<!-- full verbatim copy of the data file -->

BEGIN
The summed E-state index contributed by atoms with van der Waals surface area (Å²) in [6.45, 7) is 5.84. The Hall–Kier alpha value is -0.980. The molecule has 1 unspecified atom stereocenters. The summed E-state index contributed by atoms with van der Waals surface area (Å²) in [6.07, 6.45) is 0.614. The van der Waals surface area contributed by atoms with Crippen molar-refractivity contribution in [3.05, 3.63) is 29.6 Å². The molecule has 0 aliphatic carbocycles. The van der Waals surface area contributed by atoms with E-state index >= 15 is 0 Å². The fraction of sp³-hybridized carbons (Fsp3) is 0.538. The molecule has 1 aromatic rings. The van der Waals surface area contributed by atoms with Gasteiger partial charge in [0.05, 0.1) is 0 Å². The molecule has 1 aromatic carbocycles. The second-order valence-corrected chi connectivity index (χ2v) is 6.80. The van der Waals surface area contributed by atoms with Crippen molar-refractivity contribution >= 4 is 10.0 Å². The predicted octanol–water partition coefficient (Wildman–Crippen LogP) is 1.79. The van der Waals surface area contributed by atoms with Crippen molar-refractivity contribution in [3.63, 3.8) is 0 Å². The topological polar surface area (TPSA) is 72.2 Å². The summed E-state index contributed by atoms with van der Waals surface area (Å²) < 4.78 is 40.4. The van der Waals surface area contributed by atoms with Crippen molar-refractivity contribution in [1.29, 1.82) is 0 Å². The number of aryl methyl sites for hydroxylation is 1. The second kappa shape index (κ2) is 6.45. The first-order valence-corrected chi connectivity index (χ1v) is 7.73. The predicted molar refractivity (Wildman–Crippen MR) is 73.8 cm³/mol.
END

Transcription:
The summed E-state index contributed by atoms with van der Waals surface area (Å²) in [6.45, 7) is 5.84. The Hall–Kier alpha value is -0.980. The molecule has 1 unspecified atom stereocenters. The summed E-state index contributed by atoms with van der Waals surface area (Å²) in [6.07, 6.45) is 0.614. The van der Waals surface area contributed by atoms with Crippen molar-refractivity contribution in [3.05, 3.63) is 29.6 Å². The molecule has 0 aliphatic carbocycles. The van der Waals surface area contributed by atoms with E-state index >= 15 is 0 Å². The fraction of sp³-hybridized carbons (Fsp3) is 0.538. The molecule has 1 aromatic rings. The van der Waals surface area contributed by atoms with Gasteiger partial charge in [0.05, 0.1) is 0 Å². The molecule has 1 aromatic carbocycles. The second-order valence-corrected chi connectivity index (χ2v) is 6.80. The van der Waals surface area contributed by atoms with Crippen molar-refractivity contribution >= 4 is 10.0 Å². The predicted octanol–water partition coefficient (Wildman–Crippen LogP) is 1.79. The van der Waals surface area contributed by atoms with Crippen molar-refractivity contribution in [3.63, 3.8) is 0 Å². The topological polar surface area (TPSA) is 72.2 Å². The summed E-state index contributed by atoms with van der Waals surface area (Å²) < 4.78 is 40.4. The van der Waals surface area contributed by atoms with Crippen molar-refractivity contribution in [1.29, 1.82) is 0 Å². The number of aryl methyl sites for hydroxylation is 1. The second kappa shape index (κ2) is 6.45. The first-order valence-corrected chi connectivity index (χ1v) is 7.73. The predicted molar refractivity (Wildman–Crippen MR) is 73.8 cm³/mol.